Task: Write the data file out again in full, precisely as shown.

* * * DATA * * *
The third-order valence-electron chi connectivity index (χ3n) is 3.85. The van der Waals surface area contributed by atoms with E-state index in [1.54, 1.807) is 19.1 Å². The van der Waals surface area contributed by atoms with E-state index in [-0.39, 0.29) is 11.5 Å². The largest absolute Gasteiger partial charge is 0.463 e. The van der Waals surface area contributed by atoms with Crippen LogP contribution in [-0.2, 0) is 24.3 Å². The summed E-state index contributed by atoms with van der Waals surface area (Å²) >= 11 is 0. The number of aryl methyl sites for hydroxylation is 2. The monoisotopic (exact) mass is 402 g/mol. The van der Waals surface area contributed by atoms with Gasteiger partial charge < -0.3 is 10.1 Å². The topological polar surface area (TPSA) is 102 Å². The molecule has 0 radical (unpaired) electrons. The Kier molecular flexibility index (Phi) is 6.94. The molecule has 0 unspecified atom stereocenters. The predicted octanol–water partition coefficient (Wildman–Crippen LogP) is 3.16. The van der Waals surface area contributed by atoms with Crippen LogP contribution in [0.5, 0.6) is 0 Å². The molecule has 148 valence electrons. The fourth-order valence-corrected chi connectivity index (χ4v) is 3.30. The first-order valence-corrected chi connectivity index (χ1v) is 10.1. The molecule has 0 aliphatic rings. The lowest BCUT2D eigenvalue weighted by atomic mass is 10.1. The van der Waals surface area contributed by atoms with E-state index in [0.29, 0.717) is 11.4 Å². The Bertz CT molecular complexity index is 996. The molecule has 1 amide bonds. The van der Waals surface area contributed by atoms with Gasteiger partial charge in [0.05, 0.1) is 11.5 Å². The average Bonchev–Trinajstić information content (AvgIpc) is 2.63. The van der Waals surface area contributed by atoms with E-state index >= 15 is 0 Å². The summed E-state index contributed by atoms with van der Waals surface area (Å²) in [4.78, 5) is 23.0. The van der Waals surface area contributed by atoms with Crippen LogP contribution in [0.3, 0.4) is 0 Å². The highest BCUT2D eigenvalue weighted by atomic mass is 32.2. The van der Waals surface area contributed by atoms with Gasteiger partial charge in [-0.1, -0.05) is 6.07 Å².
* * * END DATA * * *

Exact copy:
The third-order valence-electron chi connectivity index (χ3n) is 3.85. The van der Waals surface area contributed by atoms with E-state index in [1.54, 1.807) is 19.1 Å². The van der Waals surface area contributed by atoms with E-state index in [-0.39, 0.29) is 11.5 Å². The largest absolute Gasteiger partial charge is 0.463 e. The van der Waals surface area contributed by atoms with Crippen LogP contribution in [-0.2, 0) is 24.3 Å². The summed E-state index contributed by atoms with van der Waals surface area (Å²) >= 11 is 0. The number of aryl methyl sites for hydroxylation is 2. The monoisotopic (exact) mass is 402 g/mol. The van der Waals surface area contributed by atoms with Gasteiger partial charge < -0.3 is 10.1 Å². The topological polar surface area (TPSA) is 102 Å². The molecule has 0 radical (unpaired) electrons. The Kier molecular flexibility index (Phi) is 6.94. The molecule has 0 unspecified atom stereocenters. The predicted octanol–water partition coefficient (Wildman–Crippen LogP) is 3.16. The van der Waals surface area contributed by atoms with Crippen LogP contribution in [0.5, 0.6) is 0 Å². The molecule has 148 valence electrons. The fourth-order valence-corrected chi connectivity index (χ4v) is 3.30. The first-order valence-corrected chi connectivity index (χ1v) is 10.1. The molecule has 0 aliphatic rings. The lowest BCUT2D eigenvalue weighted by atomic mass is 10.1. The van der Waals surface area contributed by atoms with E-state index in [0.29, 0.717) is 11.4 Å². The Bertz CT molecular complexity index is 996. The molecule has 1 amide bonds. The van der Waals surface area contributed by atoms with Gasteiger partial charge in [0.05, 0.1) is 11.5 Å². The average Bonchev–Trinajstić information content (AvgIpc) is 2.63. The van der Waals surface area contributed by atoms with E-state index >= 15 is 0 Å². The summed E-state index contributed by atoms with van der Waals surface area (Å²) in [4.78, 5) is 23.0. The van der Waals surface area contributed by atoms with Crippen LogP contribution in [0.3, 0.4) is 0 Å². The highest BCUT2D eigenvalue weighted by atomic mass is 32.2. The van der Waals surface area contributed by atoms with Gasteiger partial charge in [-0.1, -0.05) is 6.07 Å².